While I am a big fan of history, I’ve never really believed that all things used to be better in the good old days. While nostalgia will often make the past seem much more appealing than it actually was, I will admit that occasionally, they did things better. People took more time and care in their work – more craftsmanship. One place where that still holds true is Bourbon and Branch.

Bourbon and Branch is an old Speakeasy that actually operated as “The Ipswitch – A Beverage Parlor” from 1921 to 1923.  The current incarnation is a throw back to those good old days. From a password required to get in (easily found on the web), to secret entrances to escape the prohibition agents in case they ever raided, they’ve done their best to recreate the ambiance and atmosphere of the 20′s and 30′s. Rules from no cell phones to no standing at the bar, you definitely get a feel for the period.

What they haven’t left in the 20′s is the art of mixology. Starting with very carefully selected spirits and ingredients, carefully composed to provide the best cocktails possible, they are artists and masters at blending and mixing drinks. They certainly take their time with each element, from hand juicing, straining, muddling, chilling, pouring, every aspect of creating your cocktail is deliberate and intentional.

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Pizzeria Delfina – San Francisco, CA


Pizzeria Delfina
3611 18th Street
San Francisco, CA 94110
(415) 437-6800

There’s  a movement going on all around us. I call it the gentrification of fast food. First burgers. Now pizza. Almattone argues with me that it’s “fancification”, not gentrification. Whatever you want to call it, it’s happening. Staple fast food is turning into haute cuisine.

In a recent Rachel Ray Magazine special, Ed Levine and Adam Kuban created a “March Madness” bracket for pizzerias around the US. Pitting East against West, South-Southwest against Mid-west, they identified some of the top pizzerias and dared to compared. As a sports fan who also loves pizza, i found this to be a fantastically fun exercise. One of several Bay Area competitors was Pizzeria Delfina.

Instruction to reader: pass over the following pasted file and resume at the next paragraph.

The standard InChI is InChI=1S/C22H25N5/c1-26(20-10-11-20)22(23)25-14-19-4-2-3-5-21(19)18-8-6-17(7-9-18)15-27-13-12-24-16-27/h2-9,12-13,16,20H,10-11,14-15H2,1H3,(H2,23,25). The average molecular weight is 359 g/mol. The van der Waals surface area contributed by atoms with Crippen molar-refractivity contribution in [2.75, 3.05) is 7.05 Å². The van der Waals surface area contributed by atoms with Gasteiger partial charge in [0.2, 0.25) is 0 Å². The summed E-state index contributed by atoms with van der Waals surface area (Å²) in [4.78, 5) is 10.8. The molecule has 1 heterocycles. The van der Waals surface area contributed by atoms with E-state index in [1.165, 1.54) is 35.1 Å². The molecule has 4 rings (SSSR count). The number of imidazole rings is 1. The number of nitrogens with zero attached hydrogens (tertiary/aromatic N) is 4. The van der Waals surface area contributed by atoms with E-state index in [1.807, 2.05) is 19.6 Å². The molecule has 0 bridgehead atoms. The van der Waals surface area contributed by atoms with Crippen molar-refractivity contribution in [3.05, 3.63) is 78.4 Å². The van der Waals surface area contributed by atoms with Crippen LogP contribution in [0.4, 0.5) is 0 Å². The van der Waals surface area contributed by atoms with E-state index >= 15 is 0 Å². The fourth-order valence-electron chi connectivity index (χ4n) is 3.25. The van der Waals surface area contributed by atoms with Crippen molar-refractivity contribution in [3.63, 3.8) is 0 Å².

Pizzeria Delfina was founded by Craig and Anne Stoll of the extremely popular Delfina Restaurant next door. The winner of the 2008 James Beard award for Best Chef in the West, Craig Stoll was inspired to create Pizzeria Delfina based on the pizzerias of NYC, and Naples. What he has done is brought his expertise and love of quality ingredients to the neighbourhood pizza joint. And the neighbourhood loves it. Between the Bi-rite and Tartine Bakery, this is a veritable stretch of culinary goodness.

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Dosa (on Valencia) – San Francisco, CA


Dosa on Valencia
995 Valencia (@ 21 St)
San Francisco, CA
(415) 642-3672

It took a long time for me to come around on South Indian food. It was one of those things that I didn’t have a lot of exposure to growing up – most cuisine where I grew up, of the South Asian variety, was usually Northern Indian, or Pakistani. Then, even when given the opportunity to be exposed to food from Sri Lanka, Tamil Nadu, Goa, and other South Indian cultures, I eschewed them for more meat-based cuisines. I was, after all, an unapologetic carnivore. Vegetarian food was to be avoided at all costs!

Times change, as thankfully have my opinions. Once I managed to try South Indian food, i was hooked. Fantastic flavours with lots of balance, heat, and texture. Even though they do have meat dishes, for the most part, I usually stick with the vegetarian. And of all the South Indian vegetarian dishes, my favorite is the Dosa.

The namesake restaurant, Dosa on Valencia (used to distinguish from their new outpost on Filmore), is one of several South Indian restaurants that have cropped up in The Mission over the past few years. Serving a wide variety of South Indian dishes, they don’t represent one specific cuisine, but a broad representation of many cuisines from South India.